An Ontario teacher has been charged in the death of a student who drowned on a field trip last summer, police said Thursday as the boy’s family expressed relief at the development.
Fifteen-year-old Jeremiah Perry was on the trip to Algonquin Provincial Park with other students from Toronto’s C.W. Jefferys Collegiate Institute last July when he went for an evening swim and disappeared underwater. His body was found by a police underwater rescue unit the next day.
Nicholas Mills, who taught at the school, was charged Wednesday with criminal negligence causing death, said Ontario Provincial Police Const. Catherine Yarmel.
The 54-year-old teacher from Caledon, Ont., was responsible for co-ordinating the trip, Yarmel said.
“The OPP conducted a thorough and professional investigation, which included over 100 interviews, along with the execution of one search warrant and four production orders,” Yarmel said.
The boy’s father welcomed news of the charge, which came about a year after police began a criminal probe into Perry’s death.
“This last year has felt like an eternity for my family and I, but we understand that it takes time to fully investigate a tragedy like this,” Joshua Anderson said in a statement released through his lawyer.
“We are relieved that the investigation has resulted in criminal charges being laid against the teacher who organized and led Jeremiah’s trip. We believe these charges are warranted under the circumstances.”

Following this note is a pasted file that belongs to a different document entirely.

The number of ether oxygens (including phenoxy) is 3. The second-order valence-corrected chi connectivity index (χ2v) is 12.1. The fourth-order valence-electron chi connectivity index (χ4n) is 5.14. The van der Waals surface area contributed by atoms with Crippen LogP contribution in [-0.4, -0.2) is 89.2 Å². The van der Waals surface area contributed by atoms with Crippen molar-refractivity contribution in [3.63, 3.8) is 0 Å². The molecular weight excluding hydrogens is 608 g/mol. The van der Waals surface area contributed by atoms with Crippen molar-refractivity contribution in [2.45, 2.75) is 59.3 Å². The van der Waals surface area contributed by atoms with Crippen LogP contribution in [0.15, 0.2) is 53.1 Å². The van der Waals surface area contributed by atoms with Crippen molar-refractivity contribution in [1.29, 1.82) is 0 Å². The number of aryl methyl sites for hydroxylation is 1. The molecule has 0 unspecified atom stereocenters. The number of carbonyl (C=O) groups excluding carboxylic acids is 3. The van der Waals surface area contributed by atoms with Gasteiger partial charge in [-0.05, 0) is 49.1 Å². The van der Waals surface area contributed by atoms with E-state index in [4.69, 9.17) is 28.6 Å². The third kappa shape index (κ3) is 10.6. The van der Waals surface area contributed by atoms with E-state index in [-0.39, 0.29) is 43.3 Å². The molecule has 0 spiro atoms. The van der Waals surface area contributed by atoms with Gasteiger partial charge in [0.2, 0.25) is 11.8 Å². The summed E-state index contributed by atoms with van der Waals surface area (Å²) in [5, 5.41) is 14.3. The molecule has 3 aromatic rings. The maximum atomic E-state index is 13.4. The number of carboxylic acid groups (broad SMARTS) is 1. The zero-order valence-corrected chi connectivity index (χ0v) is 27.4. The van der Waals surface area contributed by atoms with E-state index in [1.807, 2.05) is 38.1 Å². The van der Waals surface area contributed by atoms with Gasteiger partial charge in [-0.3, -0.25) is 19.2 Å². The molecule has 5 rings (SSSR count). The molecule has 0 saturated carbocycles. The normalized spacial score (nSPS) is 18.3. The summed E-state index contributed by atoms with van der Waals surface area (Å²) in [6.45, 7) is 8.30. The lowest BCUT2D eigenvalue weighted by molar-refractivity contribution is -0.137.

Anderson added that while nothing can bring back his son, he hopes the case will be an important step “in ensuring that a tragedy like this never happens again on a school trip.”
The Toronto District School Board said weeks after Perry’s death that he was among 15 of 32 students on the trip who had not passed a mandatory swim test.
John Malloy, the board’s director of education, has said an initial swim test took place in a lake, and that students who did not pass the first test should have been required to take a second test at school. But, he said, the second test was neither provided nor offered.
In a statement Thursday, the board said it was troubled by findings last summer that critical safety requirements were allegedly not followed by the teacher supervising the trip.
Since Perry’s death, the board said it has implemented new procedures that include school principals having to see a list of students who pass or fail a swim test before a trip, and parents having to be notified of the results.
“Today’s criminal charges limit what we can comment on, however, we can say that we hold Jeremiah’s family in our thoughts at this difficult time and we will continue to support them in any way we can,” the statement said.
The board said that Mills has been on “home assignment” since Perry’s death.
“The TDSB can now resume its internal investigation, which was suspended last year at the direction of the OPP,” it said.
The Ontario College of Teachers said Thursday that Mills is a teacher in good standing and added that it will start its own investigation now that criminal charges have been laid. The college website says Mills earned his certificate in 1998.
Perry’s death also led the province to review outdoor education policies for every school board in the province.
That review, released in May, recommended boards develop guidelines for monitoring compliance with safety procedures and create a support centre that would give staff standardized access to information on safety guidelines and other resources.
Toronto Mayor John Tory said Thursday that communities “have an obligation to keep kids safe.”
“I went to the funeral for that boy and I met his family and I stood next to his casket quite frankly and it was just one of those things where you said to yourself that kind of thing shouldn’t happen,” Tory said.
Mills is scheduled to make his first court appearance in Toronto on Sept. 11.